Charles Stanley chief investment officer John Redwood believes Donald Trump will deliver reflation to the US “one way or another” through infrastructure, cutting bank regulation or tax reform.
“He won’t reflate nearly as much as he wants, but he’s probably going to reflate a bit more than markets currently think he will.”
Redwood is doubtful Trump will achieve his aim of 4 per cent GDP growth and that the US president’s advisers believe it is more likely to be just over 3 per cent.
Trump’s proposed $1trn infrastructure package will deliver some success, Redwood says, but the full impact of it could take up to a decade to deliver.
“When Democrats aren’t being too political they actually agree with all that,” Redwood says.
In contrast, tax reform will receive much less support from the opposition, who will fight it “bitterly” and view it as a gift to rich individuals and large corporations, Redwood says.
“At the moment the markets are assuming very little. The markets were very excited by all this late last year, we then had a bit of a wobble or sell off towards the end of the first quarter when people said ‘actually this man can’t get anything through’.”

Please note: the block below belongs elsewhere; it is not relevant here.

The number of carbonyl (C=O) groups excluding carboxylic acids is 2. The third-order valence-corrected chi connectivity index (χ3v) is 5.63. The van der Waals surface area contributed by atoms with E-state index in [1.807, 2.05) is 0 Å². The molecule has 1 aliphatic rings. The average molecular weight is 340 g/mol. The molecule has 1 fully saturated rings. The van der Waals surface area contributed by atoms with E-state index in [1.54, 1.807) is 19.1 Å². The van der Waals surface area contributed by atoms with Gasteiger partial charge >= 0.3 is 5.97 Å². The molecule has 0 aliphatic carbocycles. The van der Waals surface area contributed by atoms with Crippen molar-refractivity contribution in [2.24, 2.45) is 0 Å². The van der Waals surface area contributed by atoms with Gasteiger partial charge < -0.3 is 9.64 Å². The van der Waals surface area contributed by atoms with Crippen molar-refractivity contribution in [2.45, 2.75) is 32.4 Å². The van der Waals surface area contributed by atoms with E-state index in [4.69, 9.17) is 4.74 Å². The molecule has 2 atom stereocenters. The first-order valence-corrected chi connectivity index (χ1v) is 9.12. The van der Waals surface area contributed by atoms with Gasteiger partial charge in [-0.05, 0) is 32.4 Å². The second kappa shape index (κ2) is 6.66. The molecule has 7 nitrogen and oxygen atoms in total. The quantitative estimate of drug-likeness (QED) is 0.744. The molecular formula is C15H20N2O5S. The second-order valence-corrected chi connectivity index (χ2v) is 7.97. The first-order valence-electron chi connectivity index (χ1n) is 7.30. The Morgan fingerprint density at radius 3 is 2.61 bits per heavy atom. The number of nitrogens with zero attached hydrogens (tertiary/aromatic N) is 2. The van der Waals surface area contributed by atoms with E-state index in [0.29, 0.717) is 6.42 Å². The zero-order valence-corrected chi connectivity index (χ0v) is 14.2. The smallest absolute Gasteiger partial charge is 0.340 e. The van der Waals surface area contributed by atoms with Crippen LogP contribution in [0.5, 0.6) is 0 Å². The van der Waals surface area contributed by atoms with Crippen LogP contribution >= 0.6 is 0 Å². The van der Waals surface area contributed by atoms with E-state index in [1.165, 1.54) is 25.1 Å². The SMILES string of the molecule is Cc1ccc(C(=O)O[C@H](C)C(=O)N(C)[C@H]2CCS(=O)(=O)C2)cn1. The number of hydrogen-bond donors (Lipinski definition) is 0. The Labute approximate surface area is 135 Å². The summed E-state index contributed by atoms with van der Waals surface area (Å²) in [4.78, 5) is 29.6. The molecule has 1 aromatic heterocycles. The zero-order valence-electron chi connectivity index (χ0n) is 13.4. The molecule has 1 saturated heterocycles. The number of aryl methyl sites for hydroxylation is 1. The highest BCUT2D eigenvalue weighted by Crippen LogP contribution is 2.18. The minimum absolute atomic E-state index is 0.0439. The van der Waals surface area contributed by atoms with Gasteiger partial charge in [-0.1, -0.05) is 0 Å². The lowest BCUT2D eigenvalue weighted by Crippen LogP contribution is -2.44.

However, Redwood says Trump has the support of Speaker of the House Paul Ryan, who has said he is happy to bring corporation tax down to 15 per cent if the numbers work.
“Paul Ryan is an extremely interesting and capable politician who has made a career out of arguing America has totally uncompetitive corporate taxes and fairly uncompetitive personal taxes at the higher end and that these must be reformed and brought down dramatically,” Redwood says.
Banking regulation reform is the third way Redwood anticipates the Trump reflation trade could deliver.
“Trump the property developer felt banks didn’t always appreciate the projects he had when he’d bring them forward for financing.”